Austin Quality of Life plan enters final stretch

A first draft of the comprehensive plan was presented during June 2 summit

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By Igor Studenkov

Contributing Reporter

Austin Coming Together coalition presented the first draft of the Austin Quality of Life Plan during the third and final community planning summit, which was held on June 2 at Michelle Clark High School, 5101 W. Harrison St.  

The plan is designed to provide a framework for future community development and investment based on what Austin residents want to see. ACT has been developing it for the past 16 months, holding two community summits to help narrow ideas, get feedback and gather ideas. The June 2 summit had a similar purpose, giving residents a chance to comment, ask questions and suggest ideas ACT may have missed.  

The organization will now take this feedback to develop the final version of the plan – which it expects to release by no later than October.  

Austin Coming Together is a coalition of a large number of Austin and west suburban businesses, congregations and community organizations — including this newspaper. 

During the first community summit in July 2017, residents' ideas were split into several subject area groups. Working groups made up of volunteers then took on each group, developing and refining ideas. The ideas were further narrowed down during a summit in December 2016. 

The first draft, which is the culmination of those ideas, includes a range of recommendations across categories, including economic development, public safety, housing, education, health and civic engagement.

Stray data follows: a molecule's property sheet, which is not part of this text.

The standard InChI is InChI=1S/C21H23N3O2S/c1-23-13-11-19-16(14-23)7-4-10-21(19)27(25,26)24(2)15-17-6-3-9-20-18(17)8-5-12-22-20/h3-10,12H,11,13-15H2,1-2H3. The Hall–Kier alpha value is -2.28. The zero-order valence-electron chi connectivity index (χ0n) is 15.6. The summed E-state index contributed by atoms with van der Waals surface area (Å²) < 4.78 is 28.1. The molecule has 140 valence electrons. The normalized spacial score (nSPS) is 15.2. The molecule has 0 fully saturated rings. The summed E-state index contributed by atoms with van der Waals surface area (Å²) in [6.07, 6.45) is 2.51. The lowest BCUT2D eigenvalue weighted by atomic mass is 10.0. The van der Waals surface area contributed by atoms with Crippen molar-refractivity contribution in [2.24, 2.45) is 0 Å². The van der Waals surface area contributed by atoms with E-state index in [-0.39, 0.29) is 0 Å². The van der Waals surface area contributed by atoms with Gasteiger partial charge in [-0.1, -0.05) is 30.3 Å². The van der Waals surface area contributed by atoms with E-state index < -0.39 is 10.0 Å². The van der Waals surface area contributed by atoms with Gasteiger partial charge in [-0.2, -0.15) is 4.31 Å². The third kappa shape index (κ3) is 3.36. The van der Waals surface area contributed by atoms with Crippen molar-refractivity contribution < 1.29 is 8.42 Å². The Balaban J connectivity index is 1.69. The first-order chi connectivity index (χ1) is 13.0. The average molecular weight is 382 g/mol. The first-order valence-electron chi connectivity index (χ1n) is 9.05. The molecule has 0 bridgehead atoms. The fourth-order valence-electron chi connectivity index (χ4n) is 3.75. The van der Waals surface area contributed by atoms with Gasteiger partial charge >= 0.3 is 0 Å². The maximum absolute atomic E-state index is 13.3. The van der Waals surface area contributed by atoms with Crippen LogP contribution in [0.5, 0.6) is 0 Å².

One of the most pressing areas of concern was public safety, which participants said affects all aspects of life on the West Side. The draft includes ideas designed to increase safety and improve quality of life through social improvements and beautification efforts. 

Ideas for improving public safety that made the first draft include implementing restorative justice practices, training local police officers in community engagement and mental health and establishing peer support groups for local youths. The plan also includes ideas for improving the parks and public spaces to make them feel like safe spaces for residents. 

Ald. Emma Mitts (37th), who attended last weekend's summit, said that she found the draft promising and that it's a necessary tool "so we can continue to work together. 

The alderman added that she believes that the plan will allow the community to capitalize on resources, bring in new investment and keep Austin thriving. Mitts also said that she was particularly pleased with parts that deal with helping Austin youth get opportunities and deal with trauma. 

"You have to deal with it, [but you need to know] that we are going to do what we can to help," she said. "That's what our community has always been about."

Theresa Jefferson, a West Side resident, said that it was good to see a plan that was truly driven by what the community wants.

"It's good to see people take ownership of their community and bring their ideas forward," she said. "I think that [it will lead to] a greater community."

Temaka Williams said that she liked the plan's focus on the "good things good people are doing great thing in the community. 

"Overall, I think this plan is comprehensive," she added. "I like the fact that it includes the whole experience of the Austin community."

CONTACT: igorst3@hotmail.com 

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